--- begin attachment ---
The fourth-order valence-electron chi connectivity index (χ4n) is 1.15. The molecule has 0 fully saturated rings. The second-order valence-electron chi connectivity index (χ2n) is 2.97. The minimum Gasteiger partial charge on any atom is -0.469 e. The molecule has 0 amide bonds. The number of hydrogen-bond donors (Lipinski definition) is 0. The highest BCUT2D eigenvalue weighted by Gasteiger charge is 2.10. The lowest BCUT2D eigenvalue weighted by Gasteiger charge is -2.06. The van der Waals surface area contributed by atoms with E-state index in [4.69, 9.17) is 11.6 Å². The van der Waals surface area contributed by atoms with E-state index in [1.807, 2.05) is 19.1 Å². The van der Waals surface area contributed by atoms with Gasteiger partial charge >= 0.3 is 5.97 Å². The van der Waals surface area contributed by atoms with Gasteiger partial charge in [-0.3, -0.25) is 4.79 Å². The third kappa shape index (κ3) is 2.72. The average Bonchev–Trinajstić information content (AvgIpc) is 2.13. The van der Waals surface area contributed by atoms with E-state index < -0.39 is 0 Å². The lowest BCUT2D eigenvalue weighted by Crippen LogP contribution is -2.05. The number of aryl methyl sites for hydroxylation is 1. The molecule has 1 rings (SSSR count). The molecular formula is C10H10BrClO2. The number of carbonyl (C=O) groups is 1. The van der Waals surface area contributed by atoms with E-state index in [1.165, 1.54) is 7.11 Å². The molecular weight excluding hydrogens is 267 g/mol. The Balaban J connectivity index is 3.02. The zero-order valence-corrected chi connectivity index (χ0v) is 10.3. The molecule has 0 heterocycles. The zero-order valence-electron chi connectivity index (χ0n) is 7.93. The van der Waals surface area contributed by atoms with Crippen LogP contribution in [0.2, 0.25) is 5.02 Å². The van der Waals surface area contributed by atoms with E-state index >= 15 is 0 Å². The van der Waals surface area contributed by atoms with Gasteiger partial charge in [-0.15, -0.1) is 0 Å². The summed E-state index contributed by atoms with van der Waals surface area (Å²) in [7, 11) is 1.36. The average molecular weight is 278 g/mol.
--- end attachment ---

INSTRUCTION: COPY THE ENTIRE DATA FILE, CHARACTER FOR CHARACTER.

The fourth-order valence-electron chi connectivity index (χ4n) is 1.15. The molecule has 0 fully saturated rings. The second-order valence-electron chi connectivity index (χ2n) is 2.97. The minimum Gasteiger partial charge on any atom is -0.469 e. The molecule has 0 amide bonds. The number of hydrogen-bond donors (Lipinski definition) is 0. The highest BCUT2D eigenvalue weighted by Gasteiger charge is 2.10. The lowest BCUT2D eigenvalue weighted by Gasteiger charge is -2.06. The van der Waals surface area contributed by atoms with E-state index in [4.69, 9.17) is 11.6 Å². The van der Waals surface area contributed by atoms with E-state index in [1.807, 2.05) is 19.1 Å². The van der Waals surface area contributed by atoms with Gasteiger partial charge >= 0.3 is 5.97 Å². The van der Waals surface area contributed by atoms with Gasteiger partial charge in [-0.3, -0.25) is 4.79 Å². The third kappa shape index (κ3) is 2.72. The average Bonchev–Trinajstić information content (AvgIpc) is 2.13. The van der Waals surface area contributed by atoms with E-state index < -0.39 is 0 Å². The lowest BCUT2D eigenvalue weighted by Crippen LogP contribution is -2.05. The number of aryl methyl sites for hydroxylation is 1. The molecule has 1 rings (SSSR count). The molecular formula is C10H10BrClO2. The number of carbonyl (C=O) groups is 1. The van der Waals surface area contributed by atoms with E-state index in [1.165, 1.54) is 7.11 Å². The molecular weight excluding hydrogens is 267 g/mol. The Balaban J connectivity index is 3.02. The zero-order valence-corrected chi connectivity index (χ0v) is 10.3. The molecule has 0 heterocycles. The zero-order valence-electron chi connectivity index (χ0n) is 7.93. The van der Waals surface area contributed by atoms with Crippen LogP contribution in [0.2, 0.25) is 5.02 Å². The van der Waals surface area contributed by atoms with E-state index >= 15 is 0 Å². The van der Waals surface area contributed by atoms with Gasteiger partial charge in [-0.15, -0.1) is 0 Å². The summed E-state index contributed by atoms with van der Waals surface area (Å²) in [7, 11) is 1.36. The average molecular weight is 278 g/mol.